These tips are based on ways you can improve your mindset and surroundings to make yourself as well prepared as possible. Most of them focus on reducing anxiety, and making sure your body has the energy it needs to cope with the unfamiliar change in environment. They might seem intuitive, but it’s amazing how many folk lose the ability to look after their most basic needs before symptoms even start to take hold. Once the face turns grey and lips turn blue, it’s man down and we see the spiral that’s difficult to recover from. But, with this advice, you can catch sea sickness at its earliest signs (usually a slight headache and sudden tiredness) and you can reverse those symptoms and take the day back for yourself. It’s a battle that CAN be won, and knowing that is the first step to victory. 

Take Sea Sickness Tablets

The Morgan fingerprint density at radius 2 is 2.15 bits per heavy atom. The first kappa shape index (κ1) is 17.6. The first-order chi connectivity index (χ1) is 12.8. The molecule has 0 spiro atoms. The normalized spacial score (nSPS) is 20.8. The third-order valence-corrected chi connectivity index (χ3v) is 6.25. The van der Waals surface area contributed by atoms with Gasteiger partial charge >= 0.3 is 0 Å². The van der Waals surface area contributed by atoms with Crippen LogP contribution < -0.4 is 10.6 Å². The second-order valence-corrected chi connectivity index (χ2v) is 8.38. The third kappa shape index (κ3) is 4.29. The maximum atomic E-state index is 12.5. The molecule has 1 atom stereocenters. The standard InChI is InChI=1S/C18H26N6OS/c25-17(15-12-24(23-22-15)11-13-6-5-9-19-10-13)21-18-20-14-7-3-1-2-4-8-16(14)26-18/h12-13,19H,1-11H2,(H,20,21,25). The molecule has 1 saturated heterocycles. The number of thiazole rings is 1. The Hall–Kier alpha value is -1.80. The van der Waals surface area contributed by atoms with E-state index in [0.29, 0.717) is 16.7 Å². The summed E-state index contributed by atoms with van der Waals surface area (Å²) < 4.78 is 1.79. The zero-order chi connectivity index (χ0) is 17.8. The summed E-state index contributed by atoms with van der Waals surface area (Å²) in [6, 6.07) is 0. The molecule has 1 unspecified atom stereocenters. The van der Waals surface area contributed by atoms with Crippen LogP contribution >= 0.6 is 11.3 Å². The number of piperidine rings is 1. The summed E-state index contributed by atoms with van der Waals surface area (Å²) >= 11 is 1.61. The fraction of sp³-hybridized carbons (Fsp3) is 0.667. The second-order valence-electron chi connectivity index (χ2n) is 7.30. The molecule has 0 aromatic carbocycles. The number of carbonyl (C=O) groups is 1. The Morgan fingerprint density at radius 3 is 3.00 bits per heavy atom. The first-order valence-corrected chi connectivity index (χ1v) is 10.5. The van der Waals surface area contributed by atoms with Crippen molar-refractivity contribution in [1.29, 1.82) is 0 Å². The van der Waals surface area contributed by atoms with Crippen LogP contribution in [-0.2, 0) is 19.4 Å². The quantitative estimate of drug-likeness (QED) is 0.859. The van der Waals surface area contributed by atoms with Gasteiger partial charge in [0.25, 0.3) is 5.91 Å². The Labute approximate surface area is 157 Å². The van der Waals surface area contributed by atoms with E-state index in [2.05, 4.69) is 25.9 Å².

Ok, this one is medicine based but we may as well start here. Easy, buy some at the supermarket, read the instructions and hey presto. This should help a lot, both for preventing nausea and reducing anxiety. Where many folk go wrong though, is the ‘read the instructions’ part! Most are designed to be taken before you go to sea, not after you are already sick. Better yet, they are strong drugs so wean yourself onto them a couple of days before if you can. Take a quarter dose 2 days before, half dose 1 day before and a full dose with breakfast on the day.  This way there will be no shocks to the system and you have the best chance of enjoying your day out on the water. If you have no reason to expect that sea sickness will affect you then it will probably be easier to forgo the side effects which are usually fatigue and drowsiness and just focus on the other tips here instead.